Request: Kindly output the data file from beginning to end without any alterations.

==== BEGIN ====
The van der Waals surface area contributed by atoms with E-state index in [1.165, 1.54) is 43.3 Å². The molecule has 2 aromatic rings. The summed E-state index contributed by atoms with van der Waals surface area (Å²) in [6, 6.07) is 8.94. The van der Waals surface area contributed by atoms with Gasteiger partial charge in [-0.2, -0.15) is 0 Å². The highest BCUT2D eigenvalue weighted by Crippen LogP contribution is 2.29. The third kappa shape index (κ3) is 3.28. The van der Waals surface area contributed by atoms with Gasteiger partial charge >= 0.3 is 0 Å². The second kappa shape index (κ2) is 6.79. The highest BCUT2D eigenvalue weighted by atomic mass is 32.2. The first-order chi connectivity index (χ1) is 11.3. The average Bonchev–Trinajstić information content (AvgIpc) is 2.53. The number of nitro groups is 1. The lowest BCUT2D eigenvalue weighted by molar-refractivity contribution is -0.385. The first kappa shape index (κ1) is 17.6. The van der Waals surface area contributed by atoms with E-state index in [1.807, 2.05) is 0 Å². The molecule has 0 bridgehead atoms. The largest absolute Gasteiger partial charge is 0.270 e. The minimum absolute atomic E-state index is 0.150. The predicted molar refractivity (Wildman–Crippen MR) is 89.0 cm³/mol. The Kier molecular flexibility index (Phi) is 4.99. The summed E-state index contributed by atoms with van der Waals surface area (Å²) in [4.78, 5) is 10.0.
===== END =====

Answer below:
The van der Waals surface area contributed by atoms with E-state index in [1.165, 1.54) is 43.3 Å². The molecule has 2 aromatic rings. The summed E-state index contributed by atoms with van der Waals surface area (Å²) in [6, 6.07) is 8.94. The van der Waals surface area contributed by atoms with Gasteiger partial charge in [-0.2, -0.15) is 0 Å². The highest BCUT2D eigenvalue weighted by Crippen LogP contribution is 2.29. The third kappa shape index (κ3) is 3.28. The van der Waals surface area contributed by atoms with Gasteiger partial charge >= 0.3 is 0 Å². The second kappa shape index (κ2) is 6.79. The highest BCUT2D eigenvalue weighted by atomic mass is 32.2. The first-order chi connectivity index (χ1) is 11.3. The average Bonchev–Trinajstić information content (AvgIpc) is 2.53. The number of nitro groups is 1. The lowest BCUT2D eigenvalue weighted by molar-refractivity contribution is -0.385. The first kappa shape index (κ1) is 17.6. The van der Waals surface area contributed by atoms with E-state index in [1.807, 2.05) is 0 Å². The molecule has 0 bridgehead atoms. The largest absolute Gasteiger partial charge is 0.270 e. The minimum absolute atomic E-state index is 0.150. The predicted molar refractivity (Wildman–Crippen MR) is 89.0 cm³/mol. The Kier molecular flexibility index (Phi) is 4.99. The summed E-state index contributed by atoms with van der Waals surface area (Å²) in [4.78, 5) is 10.0.